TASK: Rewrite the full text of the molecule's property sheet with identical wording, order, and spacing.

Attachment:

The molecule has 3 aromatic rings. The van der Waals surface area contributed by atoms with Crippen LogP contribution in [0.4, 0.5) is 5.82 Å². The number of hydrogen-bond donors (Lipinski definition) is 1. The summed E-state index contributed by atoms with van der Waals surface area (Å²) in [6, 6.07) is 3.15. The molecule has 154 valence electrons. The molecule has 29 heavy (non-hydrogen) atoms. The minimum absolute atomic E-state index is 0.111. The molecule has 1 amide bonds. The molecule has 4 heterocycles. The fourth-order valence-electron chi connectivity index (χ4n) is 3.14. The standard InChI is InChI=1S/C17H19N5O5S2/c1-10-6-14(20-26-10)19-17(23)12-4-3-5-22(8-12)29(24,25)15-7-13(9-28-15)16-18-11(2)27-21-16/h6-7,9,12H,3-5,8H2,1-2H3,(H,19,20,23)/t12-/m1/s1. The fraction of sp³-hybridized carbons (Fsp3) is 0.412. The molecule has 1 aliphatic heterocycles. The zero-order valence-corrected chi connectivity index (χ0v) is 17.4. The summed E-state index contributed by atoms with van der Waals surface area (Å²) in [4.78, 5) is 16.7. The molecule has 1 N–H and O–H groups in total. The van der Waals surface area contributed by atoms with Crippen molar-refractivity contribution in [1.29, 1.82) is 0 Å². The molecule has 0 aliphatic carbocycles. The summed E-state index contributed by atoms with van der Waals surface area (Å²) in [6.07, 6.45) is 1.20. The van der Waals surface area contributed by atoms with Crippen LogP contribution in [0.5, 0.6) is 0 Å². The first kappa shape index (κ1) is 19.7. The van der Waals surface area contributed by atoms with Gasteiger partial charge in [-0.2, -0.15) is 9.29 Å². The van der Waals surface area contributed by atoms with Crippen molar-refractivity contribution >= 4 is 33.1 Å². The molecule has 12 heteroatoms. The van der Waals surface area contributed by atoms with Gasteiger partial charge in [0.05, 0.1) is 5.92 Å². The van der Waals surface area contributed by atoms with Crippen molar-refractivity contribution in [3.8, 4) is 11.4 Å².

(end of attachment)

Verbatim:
The molecule has 3 aromatic rings. The van der Waals surface area contributed by atoms with Crippen LogP contribution in [0.4, 0.5) is 5.82 Å². The number of hydrogen-bond donors (Lipinski definition) is 1. The summed E-state index contributed by atoms with van der Waals surface area (Å²) in [6, 6.07) is 3.15. The molecule has 154 valence electrons. The molecule has 29 heavy (non-hydrogen) atoms. The minimum absolute atomic E-state index is 0.111. The molecule has 1 amide bonds. The molecule has 4 heterocycles. The fourth-order valence-electron chi connectivity index (χ4n) is 3.14. The standard InChI is InChI=1S/C17H19N5O5S2/c1-10-6-14(20-26-10)19-17(23)12-4-3-5-22(8-12)29(24,25)15-7-13(9-28-15)16-18-11(2)27-21-16/h6-7,9,12H,3-5,8H2,1-2H3,(H,19,20,23)/t12-/m1/s1. The fraction of sp³-hybridized carbons (Fsp3) is 0.412. The molecule has 1 aliphatic heterocycles. The zero-order valence-corrected chi connectivity index (χ0v) is 17.4. The summed E-state index contributed by atoms with van der Waals surface area (Å²) in [4.78, 5) is 16.7. The molecule has 1 N–H and O–H groups in total. The van der Waals surface area contributed by atoms with Crippen molar-refractivity contribution in [1.29, 1.82) is 0 Å². The molecule has 0 aliphatic carbocycles. The summed E-state index contributed by atoms with van der Waals surface area (Å²) in [6.07, 6.45) is 1.20. The van der Waals surface area contributed by atoms with Crippen LogP contribution in [0.5, 0.6) is 0 Å². The first kappa shape index (κ1) is 19.7. The van der Waals surface area contributed by atoms with Gasteiger partial charge in [-0.2, -0.15) is 9.29 Å². The van der Waals surface area contributed by atoms with Crippen molar-refractivity contribution >= 4 is 33.1 Å². The molecule has 12 heteroatoms. The van der Waals surface area contributed by atoms with Gasteiger partial charge in [0.05, 0.1) is 5.92 Å². The van der Waals surface area contributed by atoms with Crippen molar-refractivity contribution in [3.8, 4) is 11.4 Å².